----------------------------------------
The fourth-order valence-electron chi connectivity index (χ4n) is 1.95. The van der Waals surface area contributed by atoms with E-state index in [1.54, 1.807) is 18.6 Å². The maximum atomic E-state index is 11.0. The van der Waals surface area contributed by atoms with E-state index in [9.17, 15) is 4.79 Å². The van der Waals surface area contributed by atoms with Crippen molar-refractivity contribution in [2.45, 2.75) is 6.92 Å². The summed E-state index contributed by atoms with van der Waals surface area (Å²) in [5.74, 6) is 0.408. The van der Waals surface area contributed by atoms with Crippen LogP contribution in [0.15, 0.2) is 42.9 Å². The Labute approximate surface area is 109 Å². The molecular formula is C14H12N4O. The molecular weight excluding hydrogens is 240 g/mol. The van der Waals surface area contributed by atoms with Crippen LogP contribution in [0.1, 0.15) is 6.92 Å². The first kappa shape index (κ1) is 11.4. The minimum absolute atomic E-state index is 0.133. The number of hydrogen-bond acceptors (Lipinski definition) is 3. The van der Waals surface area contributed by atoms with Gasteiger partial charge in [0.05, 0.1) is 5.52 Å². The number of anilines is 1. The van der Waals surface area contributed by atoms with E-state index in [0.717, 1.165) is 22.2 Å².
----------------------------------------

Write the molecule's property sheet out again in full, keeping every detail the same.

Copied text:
The fourth-order valence-electron chi connectivity index (χ4n) is 1.95. The van der Waals surface area contributed by atoms with E-state index in [1.54, 1.807) is 18.6 Å². The maximum atomic E-state index is 11.0. The van der Waals surface area contributed by atoms with E-state index in [9.17, 15) is 4.79 Å². The van der Waals surface area contributed by atoms with Crippen molar-refractivity contribution in [2.45, 2.75) is 6.92 Å². The summed E-state index contributed by atoms with van der Waals surface area (Å²) in [5.74, 6) is 0.408. The van der Waals surface area contributed by atoms with Crippen LogP contribution in [0.15, 0.2) is 42.9 Å². The Labute approximate surface area is 109 Å². The molecular formula is C14H12N4O. The molecular weight excluding hydrogens is 240 g/mol. The van der Waals surface area contributed by atoms with Crippen LogP contribution in [0.1, 0.15) is 6.92 Å². The first kappa shape index (κ1) is 11.4. The minimum absolute atomic E-state index is 0.133. The number of hydrogen-bond acceptors (Lipinski definition) is 3. The van der Waals surface area contributed by atoms with Gasteiger partial charge in [0.05, 0.1) is 5.52 Å². The number of anilines is 1. The van der Waals surface area contributed by atoms with E-state index in [0.717, 1.165) is 22.2 Å².